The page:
This result explains why 50% of the people consistently lose money, while 50% consistently win. Let's compare stock trading to coin flipping (tails = loss, heads = gain). Then
- The probability that the number of heads exceeds the number of tails in a sequence of coin-flips by some amount can be estimated with the Central Limit Theorem and the probability gets close to 1 as the number of tosses grows large.
- The law of long leads, more properly known as the arcsine law, says that in a coin-tossing games, a surprisingly large fraction of sample paths leave one player in the lead almost all the time, and in very few cases will the lead change sides and fluctuate in the manner that is naively expected of a well-behaved coin.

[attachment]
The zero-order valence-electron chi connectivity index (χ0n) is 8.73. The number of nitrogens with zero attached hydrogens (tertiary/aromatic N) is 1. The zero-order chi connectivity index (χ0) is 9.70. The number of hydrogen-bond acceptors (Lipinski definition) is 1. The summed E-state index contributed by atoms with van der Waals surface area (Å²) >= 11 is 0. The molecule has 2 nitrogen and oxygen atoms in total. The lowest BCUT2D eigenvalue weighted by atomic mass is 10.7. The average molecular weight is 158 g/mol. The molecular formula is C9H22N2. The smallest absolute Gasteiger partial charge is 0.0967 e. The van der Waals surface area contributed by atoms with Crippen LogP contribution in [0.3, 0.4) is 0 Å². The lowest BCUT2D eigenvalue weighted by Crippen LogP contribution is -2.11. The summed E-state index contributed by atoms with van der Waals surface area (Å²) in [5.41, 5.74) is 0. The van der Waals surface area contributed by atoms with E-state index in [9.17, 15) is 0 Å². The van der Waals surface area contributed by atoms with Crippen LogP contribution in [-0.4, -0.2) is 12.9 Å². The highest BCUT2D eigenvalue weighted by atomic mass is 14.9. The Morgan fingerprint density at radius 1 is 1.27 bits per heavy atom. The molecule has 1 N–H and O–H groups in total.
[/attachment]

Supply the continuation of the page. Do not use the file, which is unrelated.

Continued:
- Interpreted geometrically in terms of random walks, the path crosses the x-axis rarely, and with increasing duration of the walk, the frequency of crossings decreases, and the lengths of the “waves” on one side of the axis increase in length.